Reports that Credit Suisse (CS) and BNP Paribas (BNPQY) may be hit with criminal charges stunned Wall Street Wednesday as it potentially marks a dramatic shift in how Federal prosecutors look at the financial services industry.
Since the 2008 crisis and up to and including JPMorgan's (JPM) settlement for enabling Bernie Madoff earlier this year, U.S. regulators have typically sought to settle cases of alleged misdeeds rather than pursue criminal charges. Typically, the big banks pay a fine without having to admit to any wrongdoing and no senior executives have suffered anything more than, perhaps, deferred bonuses.
In his latest book, The Divide, Matt Taibbi set out to examine why Wall Street has been largely immune from prosecution since the 2008 crisis; that's in contrast to the S&L crisis of the 1980s -- when over 800 bankers went to jail -- and the accounting scandals of the early 2000s, when high profile CEOs like Enron's Jeffrey Skilling, WorldCom's Bernie Ebbers, Tyco's Dennis Kozlowski and Adelphia's John Rigas went to jail for various crimes.
"After 2008 - certainly there were no less ethical misdeeds -- but we've seen nothing, not even symbolic prosecutions," Taibbi says. "It's qualitatively different."
Taibbi, who recently left Rolling Stone for Pierre Omidyar's First Look Media, is highly critical of the Obama Administration for failing to prosecute Wall Street crimes. But he concedes the change in how federal prosecutors view Wall Street predates Obama's rise and stems from a variety of factors, including:
- The Democrats embrace of the financial services industry in the 1990's under President Clinton, which, over time, evolved "from deregulation to non-enforcement."
- A 1999 memo by (then) deputy U.S. Attorney General Eric Holder which warned of "collateral consequences" of prosecuting corporate crimes.
- The fallout from the 2002 "death sentence" of Arthur Andersen, which was later overturned by the Supreme Court -- embarrassing the Justice Department -- but came far too late to save the firm or the jobs lost when it lost its accounting license. ('Collateral consequences', indeed.)
- An influx of corporate lawyers into the Justice Department, which Taibbi says "resulted in more settlements as opposed to a perp walk, which is the old way of doing things."
These developments, plus fear of "systemic risk" if a big bank were to be criminally prosecuted, have conspired to where (now) U.S. Attorney General Holder recently expressed concern “that the size of some of these institutions becomes so large that it does become difficult for us to prosecute them.”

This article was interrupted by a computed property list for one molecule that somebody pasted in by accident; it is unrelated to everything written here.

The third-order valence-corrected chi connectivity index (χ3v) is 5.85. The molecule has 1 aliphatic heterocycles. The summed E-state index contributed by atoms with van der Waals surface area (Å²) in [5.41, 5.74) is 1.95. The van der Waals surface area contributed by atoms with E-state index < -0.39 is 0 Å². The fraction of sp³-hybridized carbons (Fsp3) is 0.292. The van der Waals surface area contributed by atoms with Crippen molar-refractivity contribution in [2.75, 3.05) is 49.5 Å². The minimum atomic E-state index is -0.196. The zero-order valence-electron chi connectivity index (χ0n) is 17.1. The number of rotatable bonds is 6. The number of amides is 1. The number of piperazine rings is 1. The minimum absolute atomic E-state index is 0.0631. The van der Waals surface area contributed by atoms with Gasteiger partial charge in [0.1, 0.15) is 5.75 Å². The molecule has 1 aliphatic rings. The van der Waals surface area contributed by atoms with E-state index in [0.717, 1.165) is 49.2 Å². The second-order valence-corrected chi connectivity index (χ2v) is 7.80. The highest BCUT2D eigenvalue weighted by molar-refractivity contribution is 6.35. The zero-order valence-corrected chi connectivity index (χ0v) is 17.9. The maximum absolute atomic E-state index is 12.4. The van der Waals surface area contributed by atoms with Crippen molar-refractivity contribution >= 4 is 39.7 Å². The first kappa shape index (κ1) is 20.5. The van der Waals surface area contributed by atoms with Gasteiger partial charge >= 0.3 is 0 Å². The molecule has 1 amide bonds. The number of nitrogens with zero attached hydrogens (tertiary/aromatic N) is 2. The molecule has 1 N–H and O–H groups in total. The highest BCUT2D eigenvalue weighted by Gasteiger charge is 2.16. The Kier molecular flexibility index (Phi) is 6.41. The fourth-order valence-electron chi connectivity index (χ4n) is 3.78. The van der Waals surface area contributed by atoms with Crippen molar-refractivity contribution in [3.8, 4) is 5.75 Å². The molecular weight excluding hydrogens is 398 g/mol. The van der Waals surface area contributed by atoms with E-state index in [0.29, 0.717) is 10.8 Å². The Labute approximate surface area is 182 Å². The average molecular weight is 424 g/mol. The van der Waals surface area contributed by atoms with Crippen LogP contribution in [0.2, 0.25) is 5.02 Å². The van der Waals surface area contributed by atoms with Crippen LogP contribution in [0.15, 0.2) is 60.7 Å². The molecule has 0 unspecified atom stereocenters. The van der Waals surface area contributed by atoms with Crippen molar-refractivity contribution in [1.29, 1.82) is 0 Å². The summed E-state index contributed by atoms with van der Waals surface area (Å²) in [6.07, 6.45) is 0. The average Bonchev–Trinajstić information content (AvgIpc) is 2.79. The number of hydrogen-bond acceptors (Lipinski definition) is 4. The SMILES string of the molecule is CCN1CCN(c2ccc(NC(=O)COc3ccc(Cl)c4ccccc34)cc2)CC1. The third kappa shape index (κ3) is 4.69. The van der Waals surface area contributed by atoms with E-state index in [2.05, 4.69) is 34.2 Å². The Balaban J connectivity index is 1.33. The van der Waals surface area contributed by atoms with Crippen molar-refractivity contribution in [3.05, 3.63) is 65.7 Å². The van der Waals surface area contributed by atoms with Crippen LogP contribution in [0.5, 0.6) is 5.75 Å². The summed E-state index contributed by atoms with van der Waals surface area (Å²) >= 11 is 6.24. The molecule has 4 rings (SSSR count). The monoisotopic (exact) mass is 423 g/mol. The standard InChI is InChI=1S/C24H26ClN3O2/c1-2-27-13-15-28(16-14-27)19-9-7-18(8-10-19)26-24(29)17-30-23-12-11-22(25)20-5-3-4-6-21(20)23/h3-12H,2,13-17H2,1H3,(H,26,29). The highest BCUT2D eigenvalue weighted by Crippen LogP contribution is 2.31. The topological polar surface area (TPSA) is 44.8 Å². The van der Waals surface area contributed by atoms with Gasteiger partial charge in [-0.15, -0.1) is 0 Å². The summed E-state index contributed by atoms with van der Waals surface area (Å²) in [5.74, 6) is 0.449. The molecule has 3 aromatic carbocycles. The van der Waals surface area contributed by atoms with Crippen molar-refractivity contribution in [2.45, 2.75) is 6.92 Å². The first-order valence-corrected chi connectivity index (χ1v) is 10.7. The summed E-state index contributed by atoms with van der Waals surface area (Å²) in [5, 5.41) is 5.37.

'A Gigantic Mindless Punishment Machine'
But six years after the financial crisis, perhaps the worm is finally turning.
After opening criminal charges against Citigroup's (C) Mexican affiliate, Preet Bharara, U.S. Attorney for Manhattan's Southern district said: “You can expect that before too long a significant financial institution will be charged with a felony or be made to plead guilty to a felony, where the conduct warrants it.”
These developments are "good news" and hopefully a portent of more prosecutions of white collar crimes to come, Taibbi says. "I know it's hard for the government to commit to these cases."
The bad news is what Taibbi found in researching his latest book. As noted above, he set out to investigate why crimes committed by wealthy Wall Street bankers weren't being prosecuted and discovered what he calls a "judicial gap" roughly mirroring America's growing income inequality.
"I was just stunned, not just as a journalist but as a citizen, to learn about all the ways you can end up caught up in the criminal justice system, which turns out to be a gigantic mindless punishment machine if you're a person without means," Taibbi says.
In sum, Taibbi's book takes the national discussion on income inequality to a whole new level, and seeks to connect the dots of how America became #1 in the world for incarceration rates while simultaneously dropping in global rankings of the wealth of its middle class and opportunities for upward mobility.
Watch the accompanying video to find out what Taibbi thinks can be done to address what he calls "the cleaving of the country into two completely different states -- one a small archipelago of hyperacquisitive untouchables, the other a vast ghetto of expendables with only theoretical rights."